After almost 25 years in dairying Ian Hopkins and Shelley Dew-Hopkins have decided to venture into the hills to become sheep farmers.
Not for them the prudent course of carefully feeling their way into a new project. From the start they have aspired to farm at a high level and are embracing the intricacies of FarmIQ, the $151 million Primary Growth Partnership plan that aims to lift the profits of all in the meat supply chain by improving the quality of meat to the grocery shopper.
It means learning new skills, particularly around breeding desirable traits in sheep, and also mastering some basics not encountered in dairying. Like working a sheep dog.
"The first day, I whistled like crazy and the dog just stood there looking at me, as if to say 'What are you going on about?'," Ian says. "I learnt I needed four whistles, all pitched differently, for the four basic commands, run out, right, left and stand, and it took months to get them right."
But dairying also has many skills that are transferable to sheep farming. Such as close monitoring of pasture growth and stockmanship - the ability to judge an animal's condition.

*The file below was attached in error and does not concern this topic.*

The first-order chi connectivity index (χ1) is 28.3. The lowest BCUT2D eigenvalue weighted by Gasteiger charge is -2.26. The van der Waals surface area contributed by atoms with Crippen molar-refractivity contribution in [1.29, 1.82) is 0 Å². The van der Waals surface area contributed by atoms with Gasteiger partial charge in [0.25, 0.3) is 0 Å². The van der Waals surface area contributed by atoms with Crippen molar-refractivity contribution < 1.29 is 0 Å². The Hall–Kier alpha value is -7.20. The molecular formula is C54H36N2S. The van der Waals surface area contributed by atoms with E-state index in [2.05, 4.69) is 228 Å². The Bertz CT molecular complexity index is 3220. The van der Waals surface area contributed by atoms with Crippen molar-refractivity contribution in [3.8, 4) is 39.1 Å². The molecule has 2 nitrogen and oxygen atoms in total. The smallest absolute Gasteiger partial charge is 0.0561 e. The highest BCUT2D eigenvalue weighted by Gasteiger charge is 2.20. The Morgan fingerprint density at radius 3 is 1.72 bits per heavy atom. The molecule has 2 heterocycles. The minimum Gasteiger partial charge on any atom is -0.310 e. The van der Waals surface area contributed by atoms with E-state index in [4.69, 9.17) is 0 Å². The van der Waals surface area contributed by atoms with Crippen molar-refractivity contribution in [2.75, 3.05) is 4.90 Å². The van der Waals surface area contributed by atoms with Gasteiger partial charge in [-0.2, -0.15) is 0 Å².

Bringing a fresh eye to sheep farming can also produce some out-of-the-square thinking. Ian, who has a computer science honours degree, has the idea to short-cut work taking sheep in and out of yards to identify them by scanning their eartags, by putting a scanner on the gate to a paddock.
And their dairying experience means they are not wedded to tradition - cutting a crop of baleage is done when an analysis of grass condition tells them the time is right, not when the district's time-honoured harvest date rolls around.
Ask the couple why they have made the move to the Rangiwahia hills in northern Manawatu and they have no simple answer. Part of the reason is that they want to provide for their three sons, aged 16 to 23, who all want to be farmers and who show an inclination for sheep and beef over dairy. And sheep farms are certainly more affordable than dairy farms.
They also believe firmly that red meat has a rosy future, particularly if processors and exporters can resolve problems within the industry and focus on processing a diminishing number of lambs into high-value products wanted by the customer. They are fans of the co-operative Silver Fern Farms and believe in locking in seasonal supply contracts to bring some certainty to their balance sheet.